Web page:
Hurricane Hazel: Canada's Storm of the Century by Jim Gifford (Dundurn), 104 pages, $19.99 paper. Rating: NNN Rating: NNN
With Hurricane Katrina hammering home the inherent dangers of building on hazard lands, Jim Gifford's 2004 50th-anniversary book on Toronto's only comparable event has great significance. It's only the second book to tell the story of this major turning point in Canadian history.
Read Hurricane Hazel and you'll find disturbing comparisons between Toronto in 1954 and the Third World countries where the poor live in shantytowns on flood plains. In the 50s, many low-income Canadian families lived in cottages and trailer parks vulnerable to floods.
Toronto's few environmental regulations were poorly enforced. For instance, Gifford reveals that an illegal Humber Valley dump, after being innudated, unleashed a plague of rats into the homes of flood survivors.
In the New Orleans disaster and in response to Hazel there were no efforts - or time - to organize evacuations. Twenty residents of a trailer park died in their sleep after a dam on a tributary of the Humber collapsed.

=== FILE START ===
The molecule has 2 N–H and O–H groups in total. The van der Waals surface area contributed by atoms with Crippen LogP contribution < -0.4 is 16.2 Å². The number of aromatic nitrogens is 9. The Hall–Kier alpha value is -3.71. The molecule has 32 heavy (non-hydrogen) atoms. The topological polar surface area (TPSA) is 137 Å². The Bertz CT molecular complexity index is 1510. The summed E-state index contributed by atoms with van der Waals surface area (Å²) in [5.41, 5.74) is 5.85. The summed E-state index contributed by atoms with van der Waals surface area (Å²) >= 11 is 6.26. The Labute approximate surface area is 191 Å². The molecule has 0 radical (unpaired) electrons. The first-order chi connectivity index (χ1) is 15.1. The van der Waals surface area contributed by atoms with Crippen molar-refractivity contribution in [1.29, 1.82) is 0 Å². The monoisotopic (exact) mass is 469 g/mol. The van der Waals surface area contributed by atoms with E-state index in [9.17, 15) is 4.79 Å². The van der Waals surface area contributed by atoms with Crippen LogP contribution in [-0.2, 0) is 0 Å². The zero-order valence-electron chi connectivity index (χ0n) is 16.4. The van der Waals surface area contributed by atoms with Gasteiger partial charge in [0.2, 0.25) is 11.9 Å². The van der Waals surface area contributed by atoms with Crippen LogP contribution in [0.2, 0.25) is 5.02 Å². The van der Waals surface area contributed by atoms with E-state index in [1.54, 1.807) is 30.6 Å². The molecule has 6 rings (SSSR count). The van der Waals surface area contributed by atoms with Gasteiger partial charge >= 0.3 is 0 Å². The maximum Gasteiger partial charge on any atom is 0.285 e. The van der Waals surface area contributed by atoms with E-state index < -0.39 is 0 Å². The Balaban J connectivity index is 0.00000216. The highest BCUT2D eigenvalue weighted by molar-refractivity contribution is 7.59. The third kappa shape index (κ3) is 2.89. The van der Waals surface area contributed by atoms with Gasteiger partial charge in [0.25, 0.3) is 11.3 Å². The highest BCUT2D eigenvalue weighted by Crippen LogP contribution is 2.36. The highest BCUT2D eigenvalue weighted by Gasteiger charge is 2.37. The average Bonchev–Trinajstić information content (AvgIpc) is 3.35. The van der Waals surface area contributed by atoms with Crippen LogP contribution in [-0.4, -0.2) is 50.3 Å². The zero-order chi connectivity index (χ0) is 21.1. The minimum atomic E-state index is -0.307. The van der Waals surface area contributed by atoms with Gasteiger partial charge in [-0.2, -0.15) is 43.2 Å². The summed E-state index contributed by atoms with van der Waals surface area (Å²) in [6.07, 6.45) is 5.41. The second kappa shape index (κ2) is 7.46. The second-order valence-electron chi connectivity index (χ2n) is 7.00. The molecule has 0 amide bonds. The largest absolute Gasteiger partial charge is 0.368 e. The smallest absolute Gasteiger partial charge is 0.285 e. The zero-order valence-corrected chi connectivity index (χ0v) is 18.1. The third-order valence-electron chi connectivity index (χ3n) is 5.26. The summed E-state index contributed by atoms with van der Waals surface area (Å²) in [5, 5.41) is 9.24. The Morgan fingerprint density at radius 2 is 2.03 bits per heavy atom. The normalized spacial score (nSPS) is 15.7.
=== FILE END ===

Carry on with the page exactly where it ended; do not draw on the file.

Gifford's text is interspersed with riveting photographs of destruction and heroism. The most striking is that of Alec Nicholson, who directed cars away from flooded areas on Pottery Road at the risk of being washed away in the turbulence of the Don.
While his book is full of the drama of the actual storm and immediate reconstruction efforts, Gifford mostly avoids dealing with the fury that ensued over the next 50 years of flood plain politics in Ontario. Only four pages are devoted to this topic.
His brief post-disaster summary highlights only the best aspect of the response, the creation of 26,000 acres of parkland in Toronto.
Ignored are the more questionable dams and stream channelization projects and the contentious future of the Lower Don. These are the focuses of key current debates and ecological restoration efforts.